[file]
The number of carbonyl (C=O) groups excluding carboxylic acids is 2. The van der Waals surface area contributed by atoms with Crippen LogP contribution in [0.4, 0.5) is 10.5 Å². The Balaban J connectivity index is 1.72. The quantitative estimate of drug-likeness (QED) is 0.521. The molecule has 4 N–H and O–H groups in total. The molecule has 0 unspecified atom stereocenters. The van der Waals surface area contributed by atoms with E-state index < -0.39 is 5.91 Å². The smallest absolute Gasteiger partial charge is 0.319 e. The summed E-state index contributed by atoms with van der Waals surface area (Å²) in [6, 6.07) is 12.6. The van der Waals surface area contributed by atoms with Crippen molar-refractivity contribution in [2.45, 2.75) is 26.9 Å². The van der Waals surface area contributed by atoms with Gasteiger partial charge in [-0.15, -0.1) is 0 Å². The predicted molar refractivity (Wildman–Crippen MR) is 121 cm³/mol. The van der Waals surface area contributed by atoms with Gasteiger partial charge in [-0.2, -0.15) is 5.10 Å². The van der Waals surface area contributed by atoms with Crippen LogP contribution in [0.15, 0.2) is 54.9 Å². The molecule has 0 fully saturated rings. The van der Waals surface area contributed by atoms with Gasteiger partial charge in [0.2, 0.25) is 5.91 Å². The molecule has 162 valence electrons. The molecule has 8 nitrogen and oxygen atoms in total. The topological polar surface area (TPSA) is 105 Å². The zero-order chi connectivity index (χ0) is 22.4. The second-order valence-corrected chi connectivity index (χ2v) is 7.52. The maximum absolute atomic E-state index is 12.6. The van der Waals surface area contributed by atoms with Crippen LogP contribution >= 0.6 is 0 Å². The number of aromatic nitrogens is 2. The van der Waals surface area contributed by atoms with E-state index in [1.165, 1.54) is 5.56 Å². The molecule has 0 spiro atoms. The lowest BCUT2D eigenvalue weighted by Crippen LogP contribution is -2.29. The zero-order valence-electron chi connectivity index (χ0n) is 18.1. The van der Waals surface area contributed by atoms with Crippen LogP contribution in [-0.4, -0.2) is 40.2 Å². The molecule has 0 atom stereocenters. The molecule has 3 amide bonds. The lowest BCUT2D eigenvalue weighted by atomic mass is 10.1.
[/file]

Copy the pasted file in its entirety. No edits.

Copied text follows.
The number of carbonyl (C=O) groups excluding carboxylic acids is 2. The van der Waals surface area contributed by atoms with Crippen LogP contribution in [0.4, 0.5) is 10.5 Å². The Balaban J connectivity index is 1.72. The quantitative estimate of drug-likeness (QED) is 0.521. The molecule has 4 N–H and O–H groups in total. The molecule has 0 unspecified atom stereocenters. The van der Waals surface area contributed by atoms with E-state index < -0.39 is 5.91 Å². The smallest absolute Gasteiger partial charge is 0.319 e. The summed E-state index contributed by atoms with van der Waals surface area (Å²) in [6, 6.07) is 12.6. The van der Waals surface area contributed by atoms with Crippen molar-refractivity contribution in [2.45, 2.75) is 26.9 Å². The van der Waals surface area contributed by atoms with Gasteiger partial charge in [-0.15, -0.1) is 0 Å². The predicted molar refractivity (Wildman–Crippen MR) is 121 cm³/mol. The van der Waals surface area contributed by atoms with Gasteiger partial charge in [-0.2, -0.15) is 5.10 Å². The van der Waals surface area contributed by atoms with Crippen LogP contribution in [0.15, 0.2) is 54.9 Å². The molecule has 0 fully saturated rings. The van der Waals surface area contributed by atoms with Gasteiger partial charge in [0.2, 0.25) is 5.91 Å². The molecule has 162 valence electrons. The molecule has 8 nitrogen and oxygen atoms in total. The topological polar surface area (TPSA) is 105 Å². The zero-order chi connectivity index (χ0) is 22.4. The second-order valence-corrected chi connectivity index (χ2v) is 7.52. The maximum absolute atomic E-state index is 12.6. The van der Waals surface area contributed by atoms with Crippen LogP contribution >= 0.6 is 0 Å². The number of aromatic nitrogens is 2. The van der Waals surface area contributed by atoms with E-state index in [1.165, 1.54) is 5.56 Å². The molecule has 0 spiro atoms. The lowest BCUT2D eigenvalue weighted by Crippen LogP contribution is -2.29. The zero-order valence-electron chi connectivity index (χ0n) is 18.1. The van der Waals surface area contributed by atoms with Crippen LogP contribution in [-0.4, -0.2) is 40.2 Å². The molecule has 0 atom stereocenters. The molecule has 3 amide bonds. The lowest BCUT2D eigenvalue weighted by atomic mass is 10.1.